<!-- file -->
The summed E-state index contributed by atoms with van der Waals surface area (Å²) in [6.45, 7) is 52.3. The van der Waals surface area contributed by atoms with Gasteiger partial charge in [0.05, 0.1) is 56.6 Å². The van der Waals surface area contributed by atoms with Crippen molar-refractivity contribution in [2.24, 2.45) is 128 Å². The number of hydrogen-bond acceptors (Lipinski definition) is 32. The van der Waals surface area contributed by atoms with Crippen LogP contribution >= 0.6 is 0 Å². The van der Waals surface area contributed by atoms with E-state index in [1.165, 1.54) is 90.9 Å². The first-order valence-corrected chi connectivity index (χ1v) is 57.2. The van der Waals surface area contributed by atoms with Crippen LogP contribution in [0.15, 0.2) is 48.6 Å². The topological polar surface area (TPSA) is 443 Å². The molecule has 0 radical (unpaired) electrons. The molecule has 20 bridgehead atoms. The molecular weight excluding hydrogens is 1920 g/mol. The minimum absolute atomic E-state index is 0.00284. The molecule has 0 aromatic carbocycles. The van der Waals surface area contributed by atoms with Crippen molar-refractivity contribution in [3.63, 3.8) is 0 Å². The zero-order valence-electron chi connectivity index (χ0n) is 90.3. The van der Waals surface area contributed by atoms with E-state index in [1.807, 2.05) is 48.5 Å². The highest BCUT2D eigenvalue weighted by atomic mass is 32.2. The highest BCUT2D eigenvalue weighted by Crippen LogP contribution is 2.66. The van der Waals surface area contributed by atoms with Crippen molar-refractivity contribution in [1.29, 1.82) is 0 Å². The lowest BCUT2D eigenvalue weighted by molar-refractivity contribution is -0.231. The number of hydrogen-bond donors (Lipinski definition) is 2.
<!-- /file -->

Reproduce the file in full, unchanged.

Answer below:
The summed E-state index contributed by atoms with van der Waals surface area (Å²) in [6.45, 7) is 52.3. The van der Waals surface area contributed by atoms with Gasteiger partial charge in [0.05, 0.1) is 56.6 Å². The van der Waals surface area contributed by atoms with Crippen molar-refractivity contribution in [2.24, 2.45) is 128 Å². The number of hydrogen-bond acceptors (Lipinski definition) is 32. The van der Waals surface area contributed by atoms with Crippen LogP contribution >= 0.6 is 0 Å². The van der Waals surface area contributed by atoms with E-state index in [1.165, 1.54) is 90.9 Å². The first-order valence-corrected chi connectivity index (χ1v) is 57.2. The van der Waals surface area contributed by atoms with Crippen LogP contribution in [0.15, 0.2) is 48.6 Å². The topological polar surface area (TPSA) is 443 Å². The molecule has 0 radical (unpaired) electrons. The molecule has 20 bridgehead atoms. The molecular weight excluding hydrogens is 1920 g/mol. The minimum absolute atomic E-state index is 0.00284. The molecule has 0 aromatic carbocycles. The van der Waals surface area contributed by atoms with Crippen molar-refractivity contribution in [3.63, 3.8) is 0 Å². The zero-order valence-electron chi connectivity index (χ0n) is 90.3. The van der Waals surface area contributed by atoms with E-state index in [1.807, 2.05) is 48.5 Å². The highest BCUT2D eigenvalue weighted by atomic mass is 32.2. The highest BCUT2D eigenvalue weighted by Crippen LogP contribution is 2.66. The van der Waals surface area contributed by atoms with Crippen molar-refractivity contribution in [1.29, 1.82) is 0 Å². The lowest BCUT2D eigenvalue weighted by molar-refractivity contribution is -0.231. The number of hydrogen-bond donors (Lipinski definition) is 2.